They Died for A Lie?

The Exhortation to the Apostles by James Tissot, Brooklyn Museum

The Exhortation to the Apostles by James Tissot, Brooklyn Museum

The original disciples of Jesus—those to whom he had assigned the task of spreading his message throughout the world—made great claims about His resurrection.  The lives of the disciples after Jesus’ crucifixion, as well as their deaths, make a powerful argument for the truth of their claims.  Let’s explore how.

Immediately following Jesus’ death, his small group of disciples was shattered, dejected, fearful, and in hiding.  They must have felt that all they had done for the past three years had been for nothing.

But then something changed.  They experienced something that brought about a total transformation in their outlook and attitude.  They came out of hiding, ventured throughout the world, and preached the Gospel to anyone who would listen.  Why?  Because they (and others) claimed to have seen, touched, and spoken with the resurrected Jesus on multiple occasions.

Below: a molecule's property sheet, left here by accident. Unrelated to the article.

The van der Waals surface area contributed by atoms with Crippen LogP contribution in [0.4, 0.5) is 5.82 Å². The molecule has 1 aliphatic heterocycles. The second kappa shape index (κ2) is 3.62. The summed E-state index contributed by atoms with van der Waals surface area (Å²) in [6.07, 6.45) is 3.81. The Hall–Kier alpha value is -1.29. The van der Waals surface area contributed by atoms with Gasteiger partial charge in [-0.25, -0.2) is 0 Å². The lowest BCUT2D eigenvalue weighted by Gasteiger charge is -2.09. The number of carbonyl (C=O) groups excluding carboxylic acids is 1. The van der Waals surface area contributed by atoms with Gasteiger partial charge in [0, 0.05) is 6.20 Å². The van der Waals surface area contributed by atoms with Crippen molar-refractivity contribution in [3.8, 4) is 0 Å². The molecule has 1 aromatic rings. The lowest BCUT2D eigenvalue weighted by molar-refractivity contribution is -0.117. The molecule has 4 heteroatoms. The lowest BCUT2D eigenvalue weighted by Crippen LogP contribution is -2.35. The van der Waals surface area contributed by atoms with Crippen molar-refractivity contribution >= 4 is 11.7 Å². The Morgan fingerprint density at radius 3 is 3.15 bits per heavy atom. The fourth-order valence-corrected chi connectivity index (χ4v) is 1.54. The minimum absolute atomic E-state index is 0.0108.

This experience inspired them to spread the Word.  There was no wealth or earthly power to be gained by doing this.  In fact, they proceeded at extreme personal risk, as their message was highly unpopular with the local Jewish authorities…and becoming quite a problem for the Roman authorities, as well.  In fact, nearly all of the disciples were later killed for their actions and beliefs.

It will be helpful to take a brief look at what happened to Jesus’ disciples as they went about their work.  Our knowledge of these events comes from a handful of sources, including:

  • The Book of Acts:  The fifth book of the New Testament, most likely written by the historian, Luke, and regarded as basically reliable
  • Eusebius:  A Roman historian who lived from ca. 260-340 A.D.  Eusebius is sometimes viewed in a controversial light, but his writings are helpful.  One of his loudest critics was Edward Gibbon who, in my opinion, has lost a lot of credibility in recent decades.